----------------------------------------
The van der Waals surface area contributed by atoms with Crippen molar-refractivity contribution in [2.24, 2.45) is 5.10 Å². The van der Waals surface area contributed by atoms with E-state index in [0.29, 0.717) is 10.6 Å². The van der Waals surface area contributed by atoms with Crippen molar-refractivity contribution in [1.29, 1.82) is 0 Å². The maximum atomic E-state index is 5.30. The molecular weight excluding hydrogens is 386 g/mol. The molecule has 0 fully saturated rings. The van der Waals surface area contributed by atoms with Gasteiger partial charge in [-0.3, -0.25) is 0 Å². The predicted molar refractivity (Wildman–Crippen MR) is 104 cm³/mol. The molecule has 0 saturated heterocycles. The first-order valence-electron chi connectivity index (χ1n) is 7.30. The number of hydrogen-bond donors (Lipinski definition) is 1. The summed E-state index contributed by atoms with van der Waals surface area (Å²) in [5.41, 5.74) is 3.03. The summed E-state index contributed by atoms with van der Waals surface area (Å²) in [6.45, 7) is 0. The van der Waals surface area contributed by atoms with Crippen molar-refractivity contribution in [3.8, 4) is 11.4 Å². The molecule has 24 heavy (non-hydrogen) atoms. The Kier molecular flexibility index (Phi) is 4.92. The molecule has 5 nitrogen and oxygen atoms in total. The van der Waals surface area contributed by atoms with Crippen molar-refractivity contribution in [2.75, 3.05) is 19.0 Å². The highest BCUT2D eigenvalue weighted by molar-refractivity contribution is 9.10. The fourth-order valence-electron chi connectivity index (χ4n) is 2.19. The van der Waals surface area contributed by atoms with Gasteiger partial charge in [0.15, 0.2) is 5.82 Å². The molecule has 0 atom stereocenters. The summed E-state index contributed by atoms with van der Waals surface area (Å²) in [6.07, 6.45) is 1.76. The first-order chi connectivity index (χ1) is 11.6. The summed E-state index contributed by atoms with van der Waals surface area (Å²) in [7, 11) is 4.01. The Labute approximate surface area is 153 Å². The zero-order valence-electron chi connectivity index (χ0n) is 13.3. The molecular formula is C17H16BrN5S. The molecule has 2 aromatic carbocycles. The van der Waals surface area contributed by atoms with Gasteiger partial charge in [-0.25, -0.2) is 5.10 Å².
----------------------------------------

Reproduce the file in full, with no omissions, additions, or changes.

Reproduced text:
The van der Waals surface area contributed by atoms with Crippen molar-refractivity contribution in [2.24, 2.45) is 5.10 Å². The van der Waals surface area contributed by atoms with E-state index in [0.29, 0.717) is 10.6 Å². The van der Waals surface area contributed by atoms with Crippen molar-refractivity contribution in [1.29, 1.82) is 0 Å². The maximum atomic E-state index is 5.30. The molecular weight excluding hydrogens is 386 g/mol. The molecule has 0 fully saturated rings. The van der Waals surface area contributed by atoms with Gasteiger partial charge in [-0.3, -0.25) is 0 Å². The predicted molar refractivity (Wildman–Crippen MR) is 104 cm³/mol. The molecule has 0 saturated heterocycles. The first-order valence-electron chi connectivity index (χ1n) is 7.30. The number of hydrogen-bond donors (Lipinski definition) is 1. The summed E-state index contributed by atoms with van der Waals surface area (Å²) in [5.41, 5.74) is 3.03. The summed E-state index contributed by atoms with van der Waals surface area (Å²) in [6.45, 7) is 0. The van der Waals surface area contributed by atoms with Crippen molar-refractivity contribution in [3.8, 4) is 11.4 Å². The molecule has 24 heavy (non-hydrogen) atoms. The Kier molecular flexibility index (Phi) is 4.92. The molecule has 5 nitrogen and oxygen atoms in total. The van der Waals surface area contributed by atoms with Crippen molar-refractivity contribution in [2.75, 3.05) is 19.0 Å². The highest BCUT2D eigenvalue weighted by molar-refractivity contribution is 9.10. The fourth-order valence-electron chi connectivity index (χ4n) is 2.19. The van der Waals surface area contributed by atoms with Gasteiger partial charge in [0.15, 0.2) is 5.82 Å². The molecule has 0 atom stereocenters. The summed E-state index contributed by atoms with van der Waals surface area (Å²) in [6.07, 6.45) is 1.76. The first-order chi connectivity index (χ1) is 11.6. The summed E-state index contributed by atoms with van der Waals surface area (Å²) in [7, 11) is 4.01. The Labute approximate surface area is 153 Å². The zero-order valence-electron chi connectivity index (χ0n) is 13.3. The molecular formula is C17H16BrN5S. The molecule has 2 aromatic carbocycles. The van der Waals surface area contributed by atoms with Gasteiger partial charge in [-0.25, -0.2) is 5.10 Å².